Saturday, August 29, 2009

The Great Debate, Part 1: The General Welfare Clause

There’s been a debate raging in this country ever since the U.S. Constitution was ratified in 1788. The debate is over how much or how little the federal government should be allowed to do. This long-simmering discussion appears to be bubbling once again to the forefront with passionate arguments for and against national healthcare, tea party protests, and state sovereignty resolutions.

As I see it, the question boils down to this: Is the federal government to be a small government with a few enumerated powers or an expansive government with a few enumerated restrictions? Both sides of the argument say they support the Constitution, but they interpret it in very different ways.

The first camp (in which the author includes himself) interprets the Constitution as giving the federal government only a handful of duties and specifically denying it the ability to do any other. We see the Bill of Rights (the first ten amendments added after ratification) as mere dummy-proofing: backup insurance in case the government should happen to “get too big for its britches” (to use my grandmother‘s phrase).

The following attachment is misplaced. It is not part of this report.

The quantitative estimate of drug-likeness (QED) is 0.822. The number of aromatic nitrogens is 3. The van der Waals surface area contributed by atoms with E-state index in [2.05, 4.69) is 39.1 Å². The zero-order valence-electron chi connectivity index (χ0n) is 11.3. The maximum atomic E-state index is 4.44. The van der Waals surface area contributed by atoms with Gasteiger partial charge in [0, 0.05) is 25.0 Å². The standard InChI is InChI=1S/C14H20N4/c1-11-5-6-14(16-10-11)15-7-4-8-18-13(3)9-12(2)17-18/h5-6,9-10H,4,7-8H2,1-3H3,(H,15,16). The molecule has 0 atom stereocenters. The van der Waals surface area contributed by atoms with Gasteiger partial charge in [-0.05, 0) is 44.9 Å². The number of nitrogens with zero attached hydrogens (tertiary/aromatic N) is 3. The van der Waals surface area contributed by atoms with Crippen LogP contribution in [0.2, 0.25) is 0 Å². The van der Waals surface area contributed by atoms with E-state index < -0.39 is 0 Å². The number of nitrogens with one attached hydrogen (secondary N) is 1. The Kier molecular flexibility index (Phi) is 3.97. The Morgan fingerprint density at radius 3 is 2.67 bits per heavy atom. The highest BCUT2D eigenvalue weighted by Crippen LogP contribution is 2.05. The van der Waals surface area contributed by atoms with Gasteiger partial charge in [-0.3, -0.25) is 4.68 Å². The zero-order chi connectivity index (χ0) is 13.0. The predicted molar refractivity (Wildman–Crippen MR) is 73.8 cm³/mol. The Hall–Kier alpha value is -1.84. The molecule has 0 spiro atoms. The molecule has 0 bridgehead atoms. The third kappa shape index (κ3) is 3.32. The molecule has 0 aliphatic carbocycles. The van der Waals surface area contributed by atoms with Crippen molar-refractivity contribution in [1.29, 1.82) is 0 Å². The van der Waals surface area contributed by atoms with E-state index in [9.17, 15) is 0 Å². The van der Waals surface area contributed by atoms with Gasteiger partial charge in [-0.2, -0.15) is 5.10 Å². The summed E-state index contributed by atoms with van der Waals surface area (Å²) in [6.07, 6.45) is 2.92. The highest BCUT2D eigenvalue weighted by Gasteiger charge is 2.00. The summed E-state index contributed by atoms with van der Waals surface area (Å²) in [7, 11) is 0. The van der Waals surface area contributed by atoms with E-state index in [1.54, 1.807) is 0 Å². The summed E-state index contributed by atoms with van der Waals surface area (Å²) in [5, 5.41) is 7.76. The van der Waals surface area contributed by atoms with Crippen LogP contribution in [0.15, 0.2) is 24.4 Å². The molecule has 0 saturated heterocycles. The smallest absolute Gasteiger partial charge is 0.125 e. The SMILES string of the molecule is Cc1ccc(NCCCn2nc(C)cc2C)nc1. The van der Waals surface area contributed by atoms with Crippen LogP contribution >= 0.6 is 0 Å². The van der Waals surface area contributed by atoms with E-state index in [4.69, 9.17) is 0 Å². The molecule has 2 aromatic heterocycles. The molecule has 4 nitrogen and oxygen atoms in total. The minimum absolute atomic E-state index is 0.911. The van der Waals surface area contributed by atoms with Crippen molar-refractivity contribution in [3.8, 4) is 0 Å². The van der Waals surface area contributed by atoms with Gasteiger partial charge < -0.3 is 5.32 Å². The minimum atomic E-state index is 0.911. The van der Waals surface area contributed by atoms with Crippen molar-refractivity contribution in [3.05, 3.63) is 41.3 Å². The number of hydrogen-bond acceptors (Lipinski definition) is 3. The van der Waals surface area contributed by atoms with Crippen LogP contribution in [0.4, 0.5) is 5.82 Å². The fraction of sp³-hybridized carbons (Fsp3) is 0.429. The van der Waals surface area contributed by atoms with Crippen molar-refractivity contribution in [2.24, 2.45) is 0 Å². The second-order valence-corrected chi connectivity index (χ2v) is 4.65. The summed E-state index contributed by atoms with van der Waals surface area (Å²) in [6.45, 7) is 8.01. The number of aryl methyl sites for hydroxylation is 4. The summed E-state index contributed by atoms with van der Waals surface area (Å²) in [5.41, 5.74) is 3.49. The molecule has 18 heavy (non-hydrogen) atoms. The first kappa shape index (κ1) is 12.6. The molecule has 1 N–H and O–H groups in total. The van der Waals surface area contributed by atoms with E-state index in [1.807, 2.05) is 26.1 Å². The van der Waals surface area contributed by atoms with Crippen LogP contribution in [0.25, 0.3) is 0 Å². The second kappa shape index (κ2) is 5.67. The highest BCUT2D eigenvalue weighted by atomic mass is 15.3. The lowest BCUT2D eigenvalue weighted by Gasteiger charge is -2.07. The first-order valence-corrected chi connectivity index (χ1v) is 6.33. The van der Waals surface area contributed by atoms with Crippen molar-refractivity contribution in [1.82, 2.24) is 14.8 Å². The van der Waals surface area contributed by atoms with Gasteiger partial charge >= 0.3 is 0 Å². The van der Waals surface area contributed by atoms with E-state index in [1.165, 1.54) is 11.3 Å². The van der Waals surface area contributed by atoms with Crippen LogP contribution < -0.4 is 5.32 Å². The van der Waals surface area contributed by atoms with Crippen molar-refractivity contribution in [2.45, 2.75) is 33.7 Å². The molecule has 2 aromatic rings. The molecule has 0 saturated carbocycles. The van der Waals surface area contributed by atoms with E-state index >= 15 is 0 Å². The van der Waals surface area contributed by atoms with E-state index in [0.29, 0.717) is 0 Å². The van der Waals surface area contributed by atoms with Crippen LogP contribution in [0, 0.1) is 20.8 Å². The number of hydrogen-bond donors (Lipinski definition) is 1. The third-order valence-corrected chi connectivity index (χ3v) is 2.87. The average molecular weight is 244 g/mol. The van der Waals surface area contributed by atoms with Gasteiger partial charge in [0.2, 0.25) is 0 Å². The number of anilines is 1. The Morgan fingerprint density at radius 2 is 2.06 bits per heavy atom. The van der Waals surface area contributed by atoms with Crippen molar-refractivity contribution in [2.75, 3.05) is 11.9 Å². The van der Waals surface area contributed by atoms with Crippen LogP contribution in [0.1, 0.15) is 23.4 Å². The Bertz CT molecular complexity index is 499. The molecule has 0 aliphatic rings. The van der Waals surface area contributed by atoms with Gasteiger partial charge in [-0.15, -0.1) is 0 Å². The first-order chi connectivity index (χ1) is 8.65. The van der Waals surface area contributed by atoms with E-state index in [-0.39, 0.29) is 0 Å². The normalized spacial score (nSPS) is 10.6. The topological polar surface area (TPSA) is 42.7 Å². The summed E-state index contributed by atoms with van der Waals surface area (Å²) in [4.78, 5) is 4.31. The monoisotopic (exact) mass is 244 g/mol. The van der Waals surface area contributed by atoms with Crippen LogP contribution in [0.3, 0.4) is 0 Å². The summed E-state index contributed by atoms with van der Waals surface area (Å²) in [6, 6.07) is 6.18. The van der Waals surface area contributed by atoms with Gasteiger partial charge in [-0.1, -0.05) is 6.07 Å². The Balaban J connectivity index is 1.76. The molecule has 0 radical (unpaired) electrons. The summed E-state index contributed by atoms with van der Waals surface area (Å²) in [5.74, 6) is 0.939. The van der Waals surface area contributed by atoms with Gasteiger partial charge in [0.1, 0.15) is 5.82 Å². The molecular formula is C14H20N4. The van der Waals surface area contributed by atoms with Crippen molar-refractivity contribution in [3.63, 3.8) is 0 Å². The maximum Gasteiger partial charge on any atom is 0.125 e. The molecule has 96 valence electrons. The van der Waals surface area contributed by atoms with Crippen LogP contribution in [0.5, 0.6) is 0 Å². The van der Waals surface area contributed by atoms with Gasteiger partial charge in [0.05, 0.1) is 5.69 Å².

We like to point out the 10th Amendment, the “exclamation point on the Constitution” as 10th Amendment activist Michael Boldin calls it, which states, “The powers not delegated to the United States by the Constitution, nor prohibited by it to the States, are reserved to the States respectively, or to the people.

The second camp, let‘s call them “Expansionists,” interpret the Constitution as giving the federal government carte blanche to conduct whatever measures it deems necessary at the time. They often see the Constitution as a “living document” which can bend with the times. To their credit, many in this camp zealously defend the rights enumerated in the Bill of Rights (except the Second and Tenth Amendments), which they view as the only few restrictions upon government power.

The big government interpretation of the Constitution relies heavily on two clauses therein.

The first is the “general welfare clause” of the Constitution’s Article 1, Section 8. The Expansionists read the clause thusly, “The Congress shall have power to […] provide for the common defense and general welfare of the United States[.]” But if we read it in it’s entirety, it’s a little different.

The full clause reads: “The Congress shall have power to lay and collect taxes, duties, imposts and excises, to pay the debts and provide for the common defense and general welfare of the United States; but all duties, imposts and excises shall be uniform throughout the United States[.]” The clause is clearly about taxes. It mentions “duties, imposts and excises” both before and after it’s reference to the “general welfare.” Taxes are the "what" of the clause, to provide for the general welfare is merely the "why." The clause gives Congress power to levy various taxes, nothing more.